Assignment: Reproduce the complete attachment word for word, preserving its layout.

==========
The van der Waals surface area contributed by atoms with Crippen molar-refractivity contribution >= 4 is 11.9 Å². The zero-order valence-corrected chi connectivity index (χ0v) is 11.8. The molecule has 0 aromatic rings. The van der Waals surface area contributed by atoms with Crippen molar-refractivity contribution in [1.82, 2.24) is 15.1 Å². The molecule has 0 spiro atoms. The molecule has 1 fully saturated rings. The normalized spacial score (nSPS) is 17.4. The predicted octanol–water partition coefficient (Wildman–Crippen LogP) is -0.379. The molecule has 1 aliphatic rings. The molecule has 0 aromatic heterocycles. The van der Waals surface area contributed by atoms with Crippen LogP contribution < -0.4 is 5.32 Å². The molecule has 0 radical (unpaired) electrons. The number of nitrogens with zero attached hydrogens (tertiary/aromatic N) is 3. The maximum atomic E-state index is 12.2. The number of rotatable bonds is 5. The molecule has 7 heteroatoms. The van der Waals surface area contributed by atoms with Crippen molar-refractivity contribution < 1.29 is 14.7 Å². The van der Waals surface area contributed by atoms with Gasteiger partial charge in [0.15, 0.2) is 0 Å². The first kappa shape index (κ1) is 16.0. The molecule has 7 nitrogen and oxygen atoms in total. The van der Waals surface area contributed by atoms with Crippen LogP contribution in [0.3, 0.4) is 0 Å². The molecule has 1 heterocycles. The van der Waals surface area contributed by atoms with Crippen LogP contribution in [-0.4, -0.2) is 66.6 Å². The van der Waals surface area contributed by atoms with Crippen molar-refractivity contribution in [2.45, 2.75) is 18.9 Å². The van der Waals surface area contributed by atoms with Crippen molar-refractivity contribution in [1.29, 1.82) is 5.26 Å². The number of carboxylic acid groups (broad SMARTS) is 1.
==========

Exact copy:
The van der Waals surface area contributed by atoms with Crippen molar-refractivity contribution >= 4 is 11.9 Å². The zero-order valence-corrected chi connectivity index (χ0v) is 11.8. The molecule has 0 aromatic rings. The van der Waals surface area contributed by atoms with Crippen molar-refractivity contribution in [1.82, 2.24) is 15.1 Å². The molecule has 0 spiro atoms. The molecule has 1 fully saturated rings. The normalized spacial score (nSPS) is 17.4. The predicted octanol–water partition coefficient (Wildman–Crippen LogP) is -0.379. The molecule has 1 aliphatic rings. The molecule has 0 aromatic heterocycles. The van der Waals surface area contributed by atoms with Crippen LogP contribution < -0.4 is 5.32 Å². The molecule has 0 radical (unpaired) electrons. The number of nitrogens with zero attached hydrogens (tertiary/aromatic N) is 3. The maximum atomic E-state index is 12.2. The number of rotatable bonds is 5. The molecule has 7 heteroatoms. The van der Waals surface area contributed by atoms with Crippen molar-refractivity contribution < 1.29 is 14.7 Å². The van der Waals surface area contributed by atoms with Gasteiger partial charge in [0.15, 0.2) is 0 Å². The first kappa shape index (κ1) is 16.0. The molecule has 7 nitrogen and oxygen atoms in total. The van der Waals surface area contributed by atoms with Crippen LogP contribution in [0.3, 0.4) is 0 Å². The molecule has 1 heterocycles. The van der Waals surface area contributed by atoms with Crippen LogP contribution in [-0.4, -0.2) is 66.6 Å². The van der Waals surface area contributed by atoms with Crippen molar-refractivity contribution in [2.45, 2.75) is 18.9 Å². The van der Waals surface area contributed by atoms with Crippen molar-refractivity contribution in [1.29, 1.82) is 5.26 Å². The number of carboxylic acid groups (broad SMARTS) is 1.